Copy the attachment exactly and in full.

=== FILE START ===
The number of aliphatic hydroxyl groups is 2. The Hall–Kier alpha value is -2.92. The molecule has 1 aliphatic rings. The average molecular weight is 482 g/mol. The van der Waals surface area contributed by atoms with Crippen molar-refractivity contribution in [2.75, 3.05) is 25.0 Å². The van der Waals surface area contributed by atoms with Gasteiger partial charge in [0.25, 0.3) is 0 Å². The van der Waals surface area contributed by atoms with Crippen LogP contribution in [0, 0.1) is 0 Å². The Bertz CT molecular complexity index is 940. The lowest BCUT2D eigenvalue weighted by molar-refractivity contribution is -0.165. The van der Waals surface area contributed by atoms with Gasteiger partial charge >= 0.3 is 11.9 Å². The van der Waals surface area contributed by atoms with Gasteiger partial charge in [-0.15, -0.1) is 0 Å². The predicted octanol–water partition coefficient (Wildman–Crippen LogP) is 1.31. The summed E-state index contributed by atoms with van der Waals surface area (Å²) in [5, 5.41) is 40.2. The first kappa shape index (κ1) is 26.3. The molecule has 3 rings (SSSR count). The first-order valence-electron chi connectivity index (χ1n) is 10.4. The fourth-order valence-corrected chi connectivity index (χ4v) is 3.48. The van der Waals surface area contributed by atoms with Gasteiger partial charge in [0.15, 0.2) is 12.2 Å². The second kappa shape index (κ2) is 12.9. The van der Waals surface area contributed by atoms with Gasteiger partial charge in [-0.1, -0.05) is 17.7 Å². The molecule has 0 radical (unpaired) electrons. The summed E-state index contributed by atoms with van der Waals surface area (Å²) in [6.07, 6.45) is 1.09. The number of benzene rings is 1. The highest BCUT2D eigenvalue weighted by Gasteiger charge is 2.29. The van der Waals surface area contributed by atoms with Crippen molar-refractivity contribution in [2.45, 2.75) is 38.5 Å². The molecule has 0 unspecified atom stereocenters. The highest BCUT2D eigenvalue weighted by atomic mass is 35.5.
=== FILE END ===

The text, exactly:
The number of aliphatic hydroxyl groups is 2. The Hall–Kier alpha value is -2.92. The molecule has 1 aliphatic rings. The average molecular weight is 482 g/mol. The van der Waals surface area contributed by atoms with Crippen molar-refractivity contribution in [2.75, 3.05) is 25.0 Å². The van der Waals surface area contributed by atoms with Gasteiger partial charge in [0.25, 0.3) is 0 Å². The van der Waals surface area contributed by atoms with Crippen LogP contribution in [0, 0.1) is 0 Å². The Bertz CT molecular complexity index is 940. The lowest BCUT2D eigenvalue weighted by molar-refractivity contribution is -0.165. The van der Waals surface area contributed by atoms with Gasteiger partial charge >= 0.3 is 11.9 Å². The van der Waals surface area contributed by atoms with Gasteiger partial charge in [-0.15, -0.1) is 0 Å². The predicted octanol–water partition coefficient (Wildman–Crippen LogP) is 1.31. The summed E-state index contributed by atoms with van der Waals surface area (Å²) in [5, 5.41) is 40.2. The first kappa shape index (κ1) is 26.3. The molecule has 3 rings (SSSR count). The first-order valence-electron chi connectivity index (χ1n) is 10.4. The fourth-order valence-corrected chi connectivity index (χ4v) is 3.48. The van der Waals surface area contributed by atoms with Gasteiger partial charge in [0.15, 0.2) is 12.2 Å². The second kappa shape index (κ2) is 12.9. The van der Waals surface area contributed by atoms with Gasteiger partial charge in [-0.1, -0.05) is 17.7 Å². The molecule has 0 radical (unpaired) electrons. The summed E-state index contributed by atoms with van der Waals surface area (Å²) in [6.07, 6.45) is 1.09. The number of benzene rings is 1. The highest BCUT2D eigenvalue weighted by Gasteiger charge is 2.29. The van der Waals surface area contributed by atoms with Crippen molar-refractivity contribution in [2.45, 2.75) is 38.5 Å². The molecule has 0 unspecified atom stereocenters. The highest BCUT2D eigenvalue weighted by atomic mass is 35.5.